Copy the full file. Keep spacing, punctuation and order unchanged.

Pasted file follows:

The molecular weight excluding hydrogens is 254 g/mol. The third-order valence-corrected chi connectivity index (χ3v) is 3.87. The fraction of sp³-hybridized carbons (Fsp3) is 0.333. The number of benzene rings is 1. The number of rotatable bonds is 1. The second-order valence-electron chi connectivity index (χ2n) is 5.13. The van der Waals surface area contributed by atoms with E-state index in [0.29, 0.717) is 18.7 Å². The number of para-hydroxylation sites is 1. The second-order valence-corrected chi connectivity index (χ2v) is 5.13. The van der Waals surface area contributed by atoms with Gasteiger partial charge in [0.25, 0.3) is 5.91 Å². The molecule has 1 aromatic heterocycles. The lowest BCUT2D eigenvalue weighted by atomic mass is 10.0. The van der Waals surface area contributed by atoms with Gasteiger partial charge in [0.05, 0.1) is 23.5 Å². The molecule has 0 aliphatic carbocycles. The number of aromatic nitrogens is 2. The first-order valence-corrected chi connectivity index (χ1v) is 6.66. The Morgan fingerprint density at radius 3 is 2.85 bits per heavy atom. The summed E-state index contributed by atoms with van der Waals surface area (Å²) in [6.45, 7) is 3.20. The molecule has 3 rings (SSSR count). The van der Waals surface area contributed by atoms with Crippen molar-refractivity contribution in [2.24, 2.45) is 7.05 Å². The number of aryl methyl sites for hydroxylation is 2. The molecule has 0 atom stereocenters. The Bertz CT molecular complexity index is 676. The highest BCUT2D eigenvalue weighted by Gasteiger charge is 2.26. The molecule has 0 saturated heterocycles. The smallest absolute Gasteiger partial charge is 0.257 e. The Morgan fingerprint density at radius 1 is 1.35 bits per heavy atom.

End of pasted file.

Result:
The molecular weight excluding hydrogens is 254 g/mol. The third-order valence-corrected chi connectivity index (χ3v) is 3.87. The fraction of sp³-hybridized carbons (Fsp3) is 0.333. The number of benzene rings is 1. The number of rotatable bonds is 1. The second-order valence-electron chi connectivity index (χ2n) is 5.13. The van der Waals surface area contributed by atoms with E-state index in [0.29, 0.717) is 18.7 Å². The number of para-hydroxylation sites is 1. The second-order valence-corrected chi connectivity index (χ2v) is 5.13. The van der Waals surface area contributed by atoms with Gasteiger partial charge in [0.25, 0.3) is 5.91 Å². The molecule has 1 aromatic heterocycles. The lowest BCUT2D eigenvalue weighted by atomic mass is 10.0. The van der Waals surface area contributed by atoms with Gasteiger partial charge in [0.05, 0.1) is 23.5 Å². The molecule has 0 aliphatic carbocycles. The number of aromatic nitrogens is 2. The first-order valence-corrected chi connectivity index (χ1v) is 6.66. The Morgan fingerprint density at radius 3 is 2.85 bits per heavy atom. The summed E-state index contributed by atoms with van der Waals surface area (Å²) in [6.45, 7) is 3.20. The molecule has 3 rings (SSSR count). The van der Waals surface area contributed by atoms with Crippen molar-refractivity contribution in [2.24, 2.45) is 7.05 Å². The number of aryl methyl sites for hydroxylation is 2. The molecule has 0 atom stereocenters. The Bertz CT molecular complexity index is 676. The highest BCUT2D eigenvalue weighted by Gasteiger charge is 2.26. The molecule has 0 saturated heterocycles. The smallest absolute Gasteiger partial charge is 0.257 e. The Morgan fingerprint density at radius 1 is 1.35 bits per heavy atom.